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It's Hard Out Here for a Banker

Posted by: Dan Beucke on October 21, 2011 at 1:43 PM

Bad enough there’s a howling mob outside your bedroom window, or that those protesters are messing with your bid for an 18th-Century soup plate. Now bankers are being forced to relive the financial crisis. Banks just turned in their worst quarter of investment banking and trading results since 2008. And today theaters start showing Margin Call, which sounds from the reviews like the smartest movie yet about the banking collapse. It’s a rare film that conveys the sense of humans overwhelmed by markets, gets the financial details right, and is actually fun to watch. Says The Atlantic’s Christopher Orr:

Among the many virtues of Margin Call, the engrossing debut feature by writer-director J.C. Chandor, is its appreciation of this economic implacability. Unlike the second Wall Street (or, for that matter, the first), the movie understands that financial markets aren’t merely tools to be wielded for purposes nefarious or benign, but vast and evolving entities in their own right, often inscrutable even to their purported custodians. Chandor’s film is not a tale of the plots and counterplots of conniving bankers. It is a disaster movie, in which even the Masters of the Universe are running for their lives.

Reader Comments

Pat McGroin

October 22, 2011 6:58 PM

"It is a disaster movie, in which even the Masters of the Universe are running for their lives."

LOL. Good thing the real-life "Masters of the Universe" paid in advance for ownership of the political system. I doubt that they were ever really "running for their lives."

Even if every large bank in the country had gone kaput, these guys have massive savings and assets stashed all around the world. There was never going to be a "hard landing" for any of the banksters.


October 24, 2011 12:02 AM

Many years ago, the conservative commentator and writer George Will made a brilliant observation:
"Everyone is at least half conservative, because no one likes to pay taxes."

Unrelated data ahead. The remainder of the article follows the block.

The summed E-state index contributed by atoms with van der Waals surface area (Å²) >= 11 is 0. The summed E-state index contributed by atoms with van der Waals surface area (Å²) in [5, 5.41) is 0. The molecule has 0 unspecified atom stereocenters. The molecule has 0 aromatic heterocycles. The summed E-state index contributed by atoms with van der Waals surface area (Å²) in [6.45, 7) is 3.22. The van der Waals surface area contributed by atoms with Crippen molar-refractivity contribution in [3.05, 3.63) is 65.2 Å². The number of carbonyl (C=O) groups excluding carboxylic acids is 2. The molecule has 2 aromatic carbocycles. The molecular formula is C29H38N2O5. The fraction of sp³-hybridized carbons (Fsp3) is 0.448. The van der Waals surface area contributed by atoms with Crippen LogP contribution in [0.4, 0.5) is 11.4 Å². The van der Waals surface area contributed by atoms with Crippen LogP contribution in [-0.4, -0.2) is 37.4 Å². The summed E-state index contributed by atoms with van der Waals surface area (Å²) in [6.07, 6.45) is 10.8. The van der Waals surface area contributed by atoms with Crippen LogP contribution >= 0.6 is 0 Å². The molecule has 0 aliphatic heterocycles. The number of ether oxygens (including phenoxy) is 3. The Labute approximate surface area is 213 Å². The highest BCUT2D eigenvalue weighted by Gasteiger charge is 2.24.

"What we have now is a system of privatized gains but socialized losses. If you win you keep the winnings, but if you lose, the losses are socialized on the economy."
THIS is the critical heart of the matter. The banks and large brokerages are protected, while their customers must suffer every blast of financial storm hitting the economy. This is simply NOT a sustainable situation. The rich will be protected while the culture collapses around them.


March 14, 2012 9:23 AM

I agree with the previous comment. The rich always have all the advantages.
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March 31, 2012 9:10 PM

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"The Wealth Debate" is a running discussion of wealth, poverty, the economy and income inequality in the U.S. and the world. It was started shortly after the Occupy Wall Street movement sparked a global protest about the fallout from the financial crisis and money in politics. You can reach the editors, Dan Beucke and Mark Gimein, by email, or follow BloombergNow on Twitter to keep up with posts.

Analyses or commentary in this blog are the views of the author and or commentators, and do not necessarily reflect the views of Bloomberg News.

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